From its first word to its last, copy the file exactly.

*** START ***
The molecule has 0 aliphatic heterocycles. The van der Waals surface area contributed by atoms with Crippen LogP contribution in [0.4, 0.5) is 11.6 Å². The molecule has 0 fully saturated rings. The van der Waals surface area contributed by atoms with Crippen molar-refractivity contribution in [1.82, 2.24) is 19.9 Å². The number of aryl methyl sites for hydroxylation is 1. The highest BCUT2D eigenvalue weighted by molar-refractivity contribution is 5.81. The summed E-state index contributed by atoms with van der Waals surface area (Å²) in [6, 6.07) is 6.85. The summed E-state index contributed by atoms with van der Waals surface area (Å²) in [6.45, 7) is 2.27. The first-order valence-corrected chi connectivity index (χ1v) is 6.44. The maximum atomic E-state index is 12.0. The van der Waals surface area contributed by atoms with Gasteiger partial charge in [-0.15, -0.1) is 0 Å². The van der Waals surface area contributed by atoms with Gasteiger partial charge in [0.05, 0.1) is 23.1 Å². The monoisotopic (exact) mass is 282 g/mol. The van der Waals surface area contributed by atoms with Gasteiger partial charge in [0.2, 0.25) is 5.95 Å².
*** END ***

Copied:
The molecule has 0 aliphatic heterocycles. The van der Waals surface area contributed by atoms with Crippen LogP contribution in [0.4, 0.5) is 11.6 Å². The molecule has 0 fully saturated rings. The van der Waals surface area contributed by atoms with Crippen molar-refractivity contribution in [1.82, 2.24) is 19.9 Å². The number of aryl methyl sites for hydroxylation is 1. The highest BCUT2D eigenvalue weighted by molar-refractivity contribution is 5.81. The summed E-state index contributed by atoms with van der Waals surface area (Å²) in [6, 6.07) is 6.85. The summed E-state index contributed by atoms with van der Waals surface area (Å²) in [6.45, 7) is 2.27. The first-order valence-corrected chi connectivity index (χ1v) is 6.44. The maximum atomic E-state index is 12.0. The van der Waals surface area contributed by atoms with Gasteiger partial charge in [-0.15, -0.1) is 0 Å². The van der Waals surface area contributed by atoms with Gasteiger partial charge in [0.05, 0.1) is 23.1 Å². The monoisotopic (exact) mass is 282 g/mol. The van der Waals surface area contributed by atoms with Gasteiger partial charge in [0.2, 0.25) is 5.95 Å².